Friday, August 11, 2006

Across the great divide

So it seems the Met have foiled a terrorist plot that could have led to as many as 10 planes being ripped apart by exploding Gatorade bottles halfway across the Atlantic. These are indeed interesting times, although I must admit I could do without the interest of discovering what state the check-in at Stansted will be like next week when I head off to Berlin for a few days. Still, I'd rather the police were over-cautious than under-cautious, given the circumstances.

What I find troubling is that I've noticed a difference in reaction to the "foiled plot" between, one one hand, the white people that I've spoken to, and, on the other, the Muslim and Asians I've discussed it with. In a nutshell, the former are terrified while the latter are completely sceptical that the threat even existed in the first place. Okay, so it was only a straw poll of just a few people, but still.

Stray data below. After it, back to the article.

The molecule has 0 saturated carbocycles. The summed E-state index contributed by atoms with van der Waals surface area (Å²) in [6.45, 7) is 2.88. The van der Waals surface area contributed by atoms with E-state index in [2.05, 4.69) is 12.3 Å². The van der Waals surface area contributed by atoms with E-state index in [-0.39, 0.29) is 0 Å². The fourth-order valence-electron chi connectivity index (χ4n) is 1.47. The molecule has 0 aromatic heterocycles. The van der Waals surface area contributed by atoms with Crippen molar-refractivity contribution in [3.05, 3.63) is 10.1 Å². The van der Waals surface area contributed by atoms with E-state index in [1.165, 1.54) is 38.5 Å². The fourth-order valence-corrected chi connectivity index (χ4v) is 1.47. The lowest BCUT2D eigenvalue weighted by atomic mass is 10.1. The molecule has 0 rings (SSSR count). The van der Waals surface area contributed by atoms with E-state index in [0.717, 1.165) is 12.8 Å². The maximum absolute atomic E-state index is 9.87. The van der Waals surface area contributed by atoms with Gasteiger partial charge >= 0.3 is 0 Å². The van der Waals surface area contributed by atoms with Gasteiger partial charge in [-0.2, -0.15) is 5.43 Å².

This is the fallout from the flop at Forest Gate, I suppose. But has that police disaster made all of us equally cynical about surveillance activities into other alleged terrorist plots? Judging from some of today's front pages, I would say no. But has the Muslim community (I hate this term, surely Muslims can be parts of other communities too) disproportionately felt unjustly targeted, to the point that they think it's all a huge conspiracy against them? If so, it's a serious issue that will serve to further divide opinion and alienate one part of Britain from the other.



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